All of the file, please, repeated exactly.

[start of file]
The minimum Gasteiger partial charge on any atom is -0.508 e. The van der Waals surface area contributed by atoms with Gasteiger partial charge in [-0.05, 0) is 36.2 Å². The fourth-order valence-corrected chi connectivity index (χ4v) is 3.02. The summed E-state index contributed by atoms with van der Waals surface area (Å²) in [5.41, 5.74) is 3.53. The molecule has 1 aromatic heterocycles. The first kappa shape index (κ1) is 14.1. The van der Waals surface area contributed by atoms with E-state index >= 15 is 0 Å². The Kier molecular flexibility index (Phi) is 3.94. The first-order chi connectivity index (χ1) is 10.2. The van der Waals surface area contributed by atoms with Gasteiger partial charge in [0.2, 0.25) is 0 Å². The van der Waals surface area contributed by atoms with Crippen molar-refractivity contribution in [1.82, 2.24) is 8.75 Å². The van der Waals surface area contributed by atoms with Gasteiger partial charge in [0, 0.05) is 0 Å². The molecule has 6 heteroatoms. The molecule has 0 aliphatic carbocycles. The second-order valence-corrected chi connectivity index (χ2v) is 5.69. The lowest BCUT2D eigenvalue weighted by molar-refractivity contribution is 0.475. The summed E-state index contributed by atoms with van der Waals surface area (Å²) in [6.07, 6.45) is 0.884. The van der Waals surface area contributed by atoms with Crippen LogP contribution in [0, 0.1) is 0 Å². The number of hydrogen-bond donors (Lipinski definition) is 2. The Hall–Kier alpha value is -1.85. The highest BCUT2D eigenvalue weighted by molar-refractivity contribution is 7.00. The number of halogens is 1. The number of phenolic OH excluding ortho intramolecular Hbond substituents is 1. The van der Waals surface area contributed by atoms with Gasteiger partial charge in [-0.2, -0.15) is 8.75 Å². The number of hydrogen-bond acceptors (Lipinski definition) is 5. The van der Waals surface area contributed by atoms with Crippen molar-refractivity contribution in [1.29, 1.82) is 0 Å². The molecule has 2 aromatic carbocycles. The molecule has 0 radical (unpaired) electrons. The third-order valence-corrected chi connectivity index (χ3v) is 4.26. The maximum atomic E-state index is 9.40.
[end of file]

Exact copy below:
The minimum Gasteiger partial charge on any atom is -0.508 e. The van der Waals surface area contributed by atoms with Gasteiger partial charge in [-0.05, 0) is 36.2 Å². The fourth-order valence-corrected chi connectivity index (χ4v) is 3.02. The summed E-state index contributed by atoms with van der Waals surface area (Å²) in [5.41, 5.74) is 3.53. The molecule has 1 aromatic heterocycles. The first kappa shape index (κ1) is 14.1. The van der Waals surface area contributed by atoms with E-state index >= 15 is 0 Å². The Kier molecular flexibility index (Phi) is 3.94. The first-order chi connectivity index (χ1) is 10.2. The van der Waals surface area contributed by atoms with Gasteiger partial charge in [0.2, 0.25) is 0 Å². The van der Waals surface area contributed by atoms with Crippen molar-refractivity contribution in [1.82, 2.24) is 8.75 Å². The van der Waals surface area contributed by atoms with Gasteiger partial charge in [0, 0.05) is 0 Å². The molecule has 6 heteroatoms. The molecule has 0 aliphatic carbocycles. The second-order valence-corrected chi connectivity index (χ2v) is 5.69. The lowest BCUT2D eigenvalue weighted by molar-refractivity contribution is 0.475. The summed E-state index contributed by atoms with van der Waals surface area (Å²) in [6.07, 6.45) is 0.884. The van der Waals surface area contributed by atoms with Crippen LogP contribution in [0, 0.1) is 0 Å². The number of hydrogen-bond donors (Lipinski definition) is 2. The Hall–Kier alpha value is -1.85. The highest BCUT2D eigenvalue weighted by molar-refractivity contribution is 7.00. The number of halogens is 1. The number of phenolic OH excluding ortho intramolecular Hbond substituents is 1. The van der Waals surface area contributed by atoms with Gasteiger partial charge in [-0.2, -0.15) is 8.75 Å². The number of hydrogen-bond acceptors (Lipinski definition) is 5. The van der Waals surface area contributed by atoms with Crippen molar-refractivity contribution in [1.29, 1.82) is 0 Å². The molecule has 2 aromatic carbocycles. The molecule has 0 radical (unpaired) electrons. The third-order valence-corrected chi connectivity index (χ3v) is 4.26. The maximum atomic E-state index is 9.40.